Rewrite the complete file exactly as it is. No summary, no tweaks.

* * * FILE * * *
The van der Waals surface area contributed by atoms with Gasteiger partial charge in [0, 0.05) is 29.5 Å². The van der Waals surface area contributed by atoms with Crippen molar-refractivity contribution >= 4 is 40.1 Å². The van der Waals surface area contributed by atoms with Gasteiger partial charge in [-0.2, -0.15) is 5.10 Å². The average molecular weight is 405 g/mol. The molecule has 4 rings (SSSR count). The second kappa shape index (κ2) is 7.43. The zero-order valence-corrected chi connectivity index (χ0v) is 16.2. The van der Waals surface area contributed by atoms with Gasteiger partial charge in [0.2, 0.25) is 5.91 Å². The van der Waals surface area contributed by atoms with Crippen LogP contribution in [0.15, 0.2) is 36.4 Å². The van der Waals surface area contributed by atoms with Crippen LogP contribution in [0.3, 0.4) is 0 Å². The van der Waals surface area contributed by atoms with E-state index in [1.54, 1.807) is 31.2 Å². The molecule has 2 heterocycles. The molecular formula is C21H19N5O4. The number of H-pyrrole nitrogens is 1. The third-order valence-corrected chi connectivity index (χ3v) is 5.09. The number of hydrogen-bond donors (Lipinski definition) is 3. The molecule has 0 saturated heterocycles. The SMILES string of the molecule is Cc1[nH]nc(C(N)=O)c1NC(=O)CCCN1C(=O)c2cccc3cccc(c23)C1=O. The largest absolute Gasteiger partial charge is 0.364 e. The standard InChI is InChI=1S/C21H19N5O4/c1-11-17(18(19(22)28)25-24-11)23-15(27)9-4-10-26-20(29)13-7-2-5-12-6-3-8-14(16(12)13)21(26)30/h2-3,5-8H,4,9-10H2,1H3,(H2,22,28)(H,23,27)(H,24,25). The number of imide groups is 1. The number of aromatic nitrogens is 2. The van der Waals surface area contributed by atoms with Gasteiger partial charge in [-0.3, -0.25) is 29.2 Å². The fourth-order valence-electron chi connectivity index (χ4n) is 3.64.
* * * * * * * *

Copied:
The van der Waals surface area contributed by atoms with Gasteiger partial charge in [0, 0.05) is 29.5 Å². The van der Waals surface area contributed by atoms with Crippen molar-refractivity contribution >= 4 is 40.1 Å². The van der Waals surface area contributed by atoms with Gasteiger partial charge in [-0.2, -0.15) is 5.10 Å². The average molecular weight is 405 g/mol. The molecule has 4 rings (SSSR count). The second kappa shape index (κ2) is 7.43. The zero-order valence-corrected chi connectivity index (χ0v) is 16.2. The van der Waals surface area contributed by atoms with Gasteiger partial charge in [0.2, 0.25) is 5.91 Å². The van der Waals surface area contributed by atoms with Crippen LogP contribution in [0.15, 0.2) is 36.4 Å². The van der Waals surface area contributed by atoms with Crippen LogP contribution in [0.3, 0.4) is 0 Å². The van der Waals surface area contributed by atoms with E-state index in [1.54, 1.807) is 31.2 Å². The molecule has 2 heterocycles. The molecular formula is C21H19N5O4. The number of H-pyrrole nitrogens is 1. The third-order valence-corrected chi connectivity index (χ3v) is 5.09. The number of hydrogen-bond donors (Lipinski definition) is 3. The molecule has 0 saturated heterocycles. The SMILES string of the molecule is Cc1[nH]nc(C(N)=O)c1NC(=O)CCCN1C(=O)c2cccc3cccc(c23)C1=O. The largest absolute Gasteiger partial charge is 0.364 e. The standard InChI is InChI=1S/C21H19N5O4/c1-11-17(18(19(22)28)25-24-11)23-15(27)9-4-10-26-20(29)13-7-2-5-12-6-3-8-14(16(12)13)21(26)30/h2-3,5-8H,4,9-10H2,1H3,(H2,22,28)(H,23,27)(H,24,25). The number of imide groups is 1. The number of aromatic nitrogens is 2. The van der Waals surface area contributed by atoms with Gasteiger partial charge in [-0.3, -0.25) is 29.2 Å². The fourth-order valence-electron chi connectivity index (χ4n) is 3.64.